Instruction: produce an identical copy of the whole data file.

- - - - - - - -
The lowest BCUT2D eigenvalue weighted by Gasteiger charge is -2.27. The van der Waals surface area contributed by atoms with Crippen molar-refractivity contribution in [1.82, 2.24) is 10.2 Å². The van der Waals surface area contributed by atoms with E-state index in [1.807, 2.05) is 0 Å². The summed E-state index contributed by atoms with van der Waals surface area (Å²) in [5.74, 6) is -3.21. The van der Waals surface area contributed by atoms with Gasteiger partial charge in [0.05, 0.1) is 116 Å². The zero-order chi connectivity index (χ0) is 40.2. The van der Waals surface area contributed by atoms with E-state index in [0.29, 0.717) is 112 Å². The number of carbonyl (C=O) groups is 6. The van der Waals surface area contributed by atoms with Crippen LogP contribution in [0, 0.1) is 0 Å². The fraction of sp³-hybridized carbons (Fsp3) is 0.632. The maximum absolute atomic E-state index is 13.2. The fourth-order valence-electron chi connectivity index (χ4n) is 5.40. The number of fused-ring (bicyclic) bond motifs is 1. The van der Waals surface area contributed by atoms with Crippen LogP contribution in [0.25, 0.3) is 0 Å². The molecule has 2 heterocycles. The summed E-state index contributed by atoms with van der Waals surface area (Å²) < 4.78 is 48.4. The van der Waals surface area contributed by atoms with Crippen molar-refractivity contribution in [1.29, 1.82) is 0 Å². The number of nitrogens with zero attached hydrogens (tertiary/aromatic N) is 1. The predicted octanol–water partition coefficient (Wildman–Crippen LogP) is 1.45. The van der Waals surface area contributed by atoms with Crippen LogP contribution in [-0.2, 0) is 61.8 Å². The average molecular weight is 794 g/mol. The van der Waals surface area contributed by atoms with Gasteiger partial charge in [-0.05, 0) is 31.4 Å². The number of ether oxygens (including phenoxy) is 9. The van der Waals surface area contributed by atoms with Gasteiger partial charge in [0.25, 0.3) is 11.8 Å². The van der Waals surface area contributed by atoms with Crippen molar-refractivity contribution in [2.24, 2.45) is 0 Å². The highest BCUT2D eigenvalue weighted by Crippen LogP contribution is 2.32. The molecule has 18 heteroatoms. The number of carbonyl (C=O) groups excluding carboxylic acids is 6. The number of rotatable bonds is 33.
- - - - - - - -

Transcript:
The lowest BCUT2D eigenvalue weighted by Gasteiger charge is -2.27. The van der Waals surface area contributed by atoms with Crippen molar-refractivity contribution in [1.82, 2.24) is 10.2 Å². The van der Waals surface area contributed by atoms with E-state index in [1.807, 2.05) is 0 Å². The summed E-state index contributed by atoms with van der Waals surface area (Å²) in [5.74, 6) is -3.21. The van der Waals surface area contributed by atoms with Gasteiger partial charge in [0.05, 0.1) is 116 Å². The zero-order chi connectivity index (χ0) is 40.2. The van der Waals surface area contributed by atoms with E-state index in [0.29, 0.717) is 112 Å². The number of carbonyl (C=O) groups is 6. The van der Waals surface area contributed by atoms with Crippen LogP contribution in [0, 0.1) is 0 Å². The fraction of sp³-hybridized carbons (Fsp3) is 0.632. The maximum absolute atomic E-state index is 13.2. The fourth-order valence-electron chi connectivity index (χ4n) is 5.40. The number of fused-ring (bicyclic) bond motifs is 1. The van der Waals surface area contributed by atoms with Crippen LogP contribution in [0.25, 0.3) is 0 Å². The molecule has 2 heterocycles. The summed E-state index contributed by atoms with van der Waals surface area (Å²) < 4.78 is 48.4. The van der Waals surface area contributed by atoms with Crippen molar-refractivity contribution in [1.29, 1.82) is 0 Å². The number of nitrogens with zero attached hydrogens (tertiary/aromatic N) is 1. The predicted octanol–water partition coefficient (Wildman–Crippen LogP) is 1.45. The van der Waals surface area contributed by atoms with Crippen LogP contribution in [-0.2, 0) is 61.8 Å². The average molecular weight is 794 g/mol. The van der Waals surface area contributed by atoms with Gasteiger partial charge in [-0.05, 0) is 31.4 Å². The number of ether oxygens (including phenoxy) is 9. The van der Waals surface area contributed by atoms with Gasteiger partial charge in [0.25, 0.3) is 11.8 Å². The van der Waals surface area contributed by atoms with Crippen molar-refractivity contribution in [2.24, 2.45) is 0 Å². The highest BCUT2D eigenvalue weighted by Crippen LogP contribution is 2.32. The molecule has 18 heteroatoms. The number of carbonyl (C=O) groups excluding carboxylic acids is 6. The number of rotatable bonds is 33.